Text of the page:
#error "HWTC_COUNT is not set!"
#endif
#ifndef HWTC_PERIOD
#error "HWTC_PERIOD is not set!"
#endif
#ifndef HWTC_DIVISOR
#error "HWTC_DIVISOR is not set!"
#endif
#ifndef IRQ_PRIORITY_ORDER
#error "IRQ_PRIORITY_ORDER is not set!"
#elif (IRQ_PRIORITY_ORDER != 0) && (IRQ_PRIORITY_ORDER != 1)
#error "IRQ_PRIORITY_ORDER has bad value!"
#endif
#if (HWTC_DIVISOR < 1)
#error "HWTC_DIVISOR must be a non-zero positive value!"
#endif
#endif
/*******************************************************************************
* vTraceConsoleMessage
*
* A wrapper for your system-specific console "printf" console output function.
* This needs to be correctly defined to see status reports from the trace
* status monitor task (this is defined in trcUser.c).
******************************************************************************/
#if (SELECTED_PORT == PORT_Atmel_AT91SAM7)
/* Port specific includes */
#include "console.h"
#endif
#define vTraceConsoleMessage(x)
/*******************************************************************************
* uiTracePortGetTimeStamp
*
* Returns the current time based on the HWTC macros which provide a hardware
* isolation layer towards the hardware timer/counter.
*
* The HWTC macros and uiTracePortGetTimeStamp is the main porting issue
* or the trace recorder library. Typically you should not need to change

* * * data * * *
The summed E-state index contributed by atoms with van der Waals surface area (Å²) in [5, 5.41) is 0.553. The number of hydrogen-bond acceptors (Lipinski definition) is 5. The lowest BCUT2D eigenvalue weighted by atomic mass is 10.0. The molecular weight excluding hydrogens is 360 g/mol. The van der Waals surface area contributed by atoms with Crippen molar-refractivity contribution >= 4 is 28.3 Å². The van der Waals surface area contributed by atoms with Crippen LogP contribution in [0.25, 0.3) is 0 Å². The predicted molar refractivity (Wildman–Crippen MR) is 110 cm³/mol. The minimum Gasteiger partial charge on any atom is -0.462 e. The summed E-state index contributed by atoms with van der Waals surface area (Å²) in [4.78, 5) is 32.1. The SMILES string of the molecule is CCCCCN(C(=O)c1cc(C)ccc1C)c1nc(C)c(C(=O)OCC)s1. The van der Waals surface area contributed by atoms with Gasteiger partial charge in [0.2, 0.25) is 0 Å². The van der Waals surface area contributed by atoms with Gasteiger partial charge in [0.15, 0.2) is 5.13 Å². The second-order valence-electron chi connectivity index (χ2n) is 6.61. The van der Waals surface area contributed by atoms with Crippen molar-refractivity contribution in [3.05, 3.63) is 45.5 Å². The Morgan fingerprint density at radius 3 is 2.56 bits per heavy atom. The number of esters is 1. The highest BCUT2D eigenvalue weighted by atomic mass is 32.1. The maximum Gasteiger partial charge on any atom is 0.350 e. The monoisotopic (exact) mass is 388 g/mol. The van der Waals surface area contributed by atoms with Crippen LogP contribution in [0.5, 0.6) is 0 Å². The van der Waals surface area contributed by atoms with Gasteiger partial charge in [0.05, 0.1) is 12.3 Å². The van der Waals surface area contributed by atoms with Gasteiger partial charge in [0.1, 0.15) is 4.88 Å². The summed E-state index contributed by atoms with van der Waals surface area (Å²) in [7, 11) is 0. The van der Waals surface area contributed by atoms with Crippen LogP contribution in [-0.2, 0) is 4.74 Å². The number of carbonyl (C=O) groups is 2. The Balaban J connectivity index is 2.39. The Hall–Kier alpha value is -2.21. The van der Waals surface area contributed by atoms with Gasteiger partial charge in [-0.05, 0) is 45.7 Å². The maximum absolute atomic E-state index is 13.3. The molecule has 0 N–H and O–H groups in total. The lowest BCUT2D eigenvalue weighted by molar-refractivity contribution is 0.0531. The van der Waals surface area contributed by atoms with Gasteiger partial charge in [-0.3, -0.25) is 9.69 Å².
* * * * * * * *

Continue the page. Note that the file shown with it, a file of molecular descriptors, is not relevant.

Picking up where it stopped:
* the code of uiTracePortGetTimeStamp if using the HWTC macros.
*
* OFFER FROM PERCEPIO:
* For silicon companies and non-corporate FreeRTOS users (researchers,
* students, hobbyists or early-phase startups) we have an attractive offer:
* Provide a hardware timer port and get a FREE single-user licence for
* FreeRTOS+Trace Professional Edition. Read more about this offer at
* www.percepio.com or contact us directly at support@percepio.com.
******************************************************************************/
void uiTracePortGetTimeStamp(uint32_t *puiTimestamp);
/*******************************************************************************
* vTracePortEnd
*
* This function is called when the recorder is stopped due to full buffer.
* Mainly intended to show a message in the console.
* This is used by the Win32 port to store the trace to a file. The file path is
* set using vTracePortSetFileName.
******************************************************************************/
void vTracePortEnd(void);
#if (INCLUDE_SAVE_TO_FILE == 1)
/*******************************************************************************
* vTracePortSetOutFile
*
* Sets the filename/path used in vTracePortSave.
* This is set in a separate function, since the Win32 port calls vTracePortSave
* in vTracePortEnd if WIN32_PORT_SAVE_WHEN_STOPPED is set.
******************************************************************************/
void vTracePortSetOutFile(char* path);
/******************************************************************************
* vTracePortSave
*
* Saves the trace to a file on a target-side file system. The path is set in a
* separate function, vTracePortSetOutFile, since the Win32 port may call
* vTracePortSave in vTracePortEnd, if using WIN32_PORT_SAVE_WHEN_STOPPED.
******************************************************************************/
void vTracePortSave(void);
#endif
#endif